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I often get lost between a web-app's 'back' button (A) and the browser's 'back' button (B). With A, you can go what the app considers to be the previous page. Unfortunately, as far as B is concerned, if you click A, you go forward, not back. Browser and app inside it going in opposite directions, basically. This sometimes messes up the CSS, and I have to be VERY careful which button I use when. Try explaining that to the average user, whose priority is not navigational mechanics, but the destination!BTW, in my experience, many users on the web don't even know how the browser's "back" button works. And some who once did were trained to avoid it by the myriads of braindead SPAs, breaking its functionality. So, you often have to duplicate it in your own content area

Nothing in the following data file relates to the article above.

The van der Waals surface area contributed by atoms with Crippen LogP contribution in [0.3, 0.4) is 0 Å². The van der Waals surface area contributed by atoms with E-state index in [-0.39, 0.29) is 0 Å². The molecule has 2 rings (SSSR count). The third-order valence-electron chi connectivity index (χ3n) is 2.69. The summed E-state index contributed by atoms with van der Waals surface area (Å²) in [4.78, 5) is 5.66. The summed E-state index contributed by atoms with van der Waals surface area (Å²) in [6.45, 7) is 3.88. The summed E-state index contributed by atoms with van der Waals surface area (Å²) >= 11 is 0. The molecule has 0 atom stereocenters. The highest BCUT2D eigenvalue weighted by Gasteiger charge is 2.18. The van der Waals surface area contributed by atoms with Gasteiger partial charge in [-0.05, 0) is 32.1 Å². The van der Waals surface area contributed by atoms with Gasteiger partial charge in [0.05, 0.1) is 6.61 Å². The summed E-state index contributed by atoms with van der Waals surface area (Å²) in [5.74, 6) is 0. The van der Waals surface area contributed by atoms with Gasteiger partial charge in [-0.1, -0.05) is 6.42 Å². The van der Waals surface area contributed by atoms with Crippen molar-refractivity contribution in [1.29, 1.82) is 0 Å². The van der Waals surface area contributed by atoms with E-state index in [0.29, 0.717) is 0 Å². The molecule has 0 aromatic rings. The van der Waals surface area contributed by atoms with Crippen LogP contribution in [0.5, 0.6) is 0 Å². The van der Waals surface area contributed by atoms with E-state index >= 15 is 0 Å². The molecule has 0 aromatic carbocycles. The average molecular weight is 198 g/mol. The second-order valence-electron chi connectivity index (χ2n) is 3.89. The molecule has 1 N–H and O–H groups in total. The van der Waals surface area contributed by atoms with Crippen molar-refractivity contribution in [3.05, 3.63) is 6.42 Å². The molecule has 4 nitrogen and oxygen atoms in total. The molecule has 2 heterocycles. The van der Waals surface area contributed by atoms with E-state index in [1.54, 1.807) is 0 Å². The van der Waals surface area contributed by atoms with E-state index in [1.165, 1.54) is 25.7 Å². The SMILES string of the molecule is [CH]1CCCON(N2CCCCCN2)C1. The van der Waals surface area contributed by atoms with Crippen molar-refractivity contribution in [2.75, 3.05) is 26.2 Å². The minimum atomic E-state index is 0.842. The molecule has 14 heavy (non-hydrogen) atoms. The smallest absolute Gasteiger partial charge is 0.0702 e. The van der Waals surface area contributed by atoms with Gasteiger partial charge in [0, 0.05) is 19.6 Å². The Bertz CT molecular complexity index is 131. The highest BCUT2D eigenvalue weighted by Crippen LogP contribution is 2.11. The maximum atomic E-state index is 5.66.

But no matter what, you never want correct styling to depend on user actions. So yes, caching is an issue to consider. The "hack" I mentioned above is pretty common and does what it should…
That's where I learned to write XHTML and CSS and have never used anything but NotePad or Leafpad to write markup. XML, AIML and 3DML included.I still think w3schools is a better starting point for absolute beginners regardless.
Of course there is. I have a W3C XHTML and CSS validator button at the bottom of each page of my sites.On topic: I would be surprised if there's not a web-based validator for CSS.